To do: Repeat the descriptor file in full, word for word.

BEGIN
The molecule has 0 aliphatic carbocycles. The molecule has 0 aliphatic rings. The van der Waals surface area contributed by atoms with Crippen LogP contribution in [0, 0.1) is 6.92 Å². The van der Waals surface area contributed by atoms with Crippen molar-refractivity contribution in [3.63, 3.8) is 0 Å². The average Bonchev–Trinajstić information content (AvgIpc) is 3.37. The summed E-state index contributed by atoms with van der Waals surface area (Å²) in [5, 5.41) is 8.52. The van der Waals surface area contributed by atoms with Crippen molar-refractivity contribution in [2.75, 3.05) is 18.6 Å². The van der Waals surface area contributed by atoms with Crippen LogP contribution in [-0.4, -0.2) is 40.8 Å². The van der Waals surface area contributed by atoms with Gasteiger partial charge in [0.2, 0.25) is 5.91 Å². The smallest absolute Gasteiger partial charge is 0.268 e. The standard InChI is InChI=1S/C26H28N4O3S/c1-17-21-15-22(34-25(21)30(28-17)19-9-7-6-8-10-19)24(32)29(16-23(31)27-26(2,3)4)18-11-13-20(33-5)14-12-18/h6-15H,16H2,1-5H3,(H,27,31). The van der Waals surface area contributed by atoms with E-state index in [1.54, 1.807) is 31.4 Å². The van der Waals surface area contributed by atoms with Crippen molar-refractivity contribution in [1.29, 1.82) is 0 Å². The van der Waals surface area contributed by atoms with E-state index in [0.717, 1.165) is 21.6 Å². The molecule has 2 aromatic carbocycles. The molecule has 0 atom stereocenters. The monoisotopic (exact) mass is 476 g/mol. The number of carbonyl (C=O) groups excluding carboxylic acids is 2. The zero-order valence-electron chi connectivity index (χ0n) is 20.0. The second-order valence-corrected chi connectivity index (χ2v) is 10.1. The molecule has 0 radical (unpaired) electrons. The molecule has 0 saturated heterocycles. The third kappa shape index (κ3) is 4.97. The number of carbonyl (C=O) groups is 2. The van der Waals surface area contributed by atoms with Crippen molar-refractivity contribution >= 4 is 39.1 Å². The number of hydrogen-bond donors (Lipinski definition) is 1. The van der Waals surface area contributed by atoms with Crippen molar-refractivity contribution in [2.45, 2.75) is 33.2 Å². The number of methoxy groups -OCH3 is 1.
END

The molecule has 0 aliphatic carbocycles. The molecule has 0 aliphatic rings. The van der Waals surface area contributed by atoms with Crippen LogP contribution in [0, 0.1) is 6.92 Å². The van der Waals surface area contributed by atoms with Crippen molar-refractivity contribution in [3.63, 3.8) is 0 Å². The average Bonchev–Trinajstić information content (AvgIpc) is 3.37. The summed E-state index contributed by atoms with van der Waals surface area (Å²) in [5, 5.41) is 8.52. The van der Waals surface area contributed by atoms with Crippen molar-refractivity contribution in [2.75, 3.05) is 18.6 Å². The van der Waals surface area contributed by atoms with Crippen LogP contribution in [-0.4, -0.2) is 40.8 Å². The van der Waals surface area contributed by atoms with Gasteiger partial charge in [0.2, 0.25) is 5.91 Å². The smallest absolute Gasteiger partial charge is 0.268 e. The standard InChI is InChI=1S/C26H28N4O3S/c1-17-21-15-22(34-25(21)30(28-17)19-9-7-6-8-10-19)24(32)29(16-23(31)27-26(2,3)4)18-11-13-20(33-5)14-12-18/h6-15H,16H2,1-5H3,(H,27,31). The van der Waals surface area contributed by atoms with E-state index in [1.54, 1.807) is 31.4 Å². The van der Waals surface area contributed by atoms with Crippen molar-refractivity contribution in [1.29, 1.82) is 0 Å². The van der Waals surface area contributed by atoms with E-state index in [0.717, 1.165) is 21.6 Å². The molecule has 2 aromatic carbocycles. The molecule has 0 atom stereocenters. The monoisotopic (exact) mass is 476 g/mol. The number of carbonyl (C=O) groups excluding carboxylic acids is 2. The zero-order valence-electron chi connectivity index (χ0n) is 20.0. The second-order valence-corrected chi connectivity index (χ2v) is 10.1. The molecule has 0 radical (unpaired) electrons. The molecule has 0 saturated heterocycles. The third kappa shape index (κ3) is 4.97. The number of carbonyl (C=O) groups is 2. The van der Waals surface area contributed by atoms with Crippen molar-refractivity contribution >= 4 is 39.1 Å². The number of hydrogen-bond donors (Lipinski definition) is 1. The van der Waals surface area contributed by atoms with Crippen molar-refractivity contribution in [2.45, 2.75) is 33.2 Å². The number of methoxy groups -OCH3 is 1.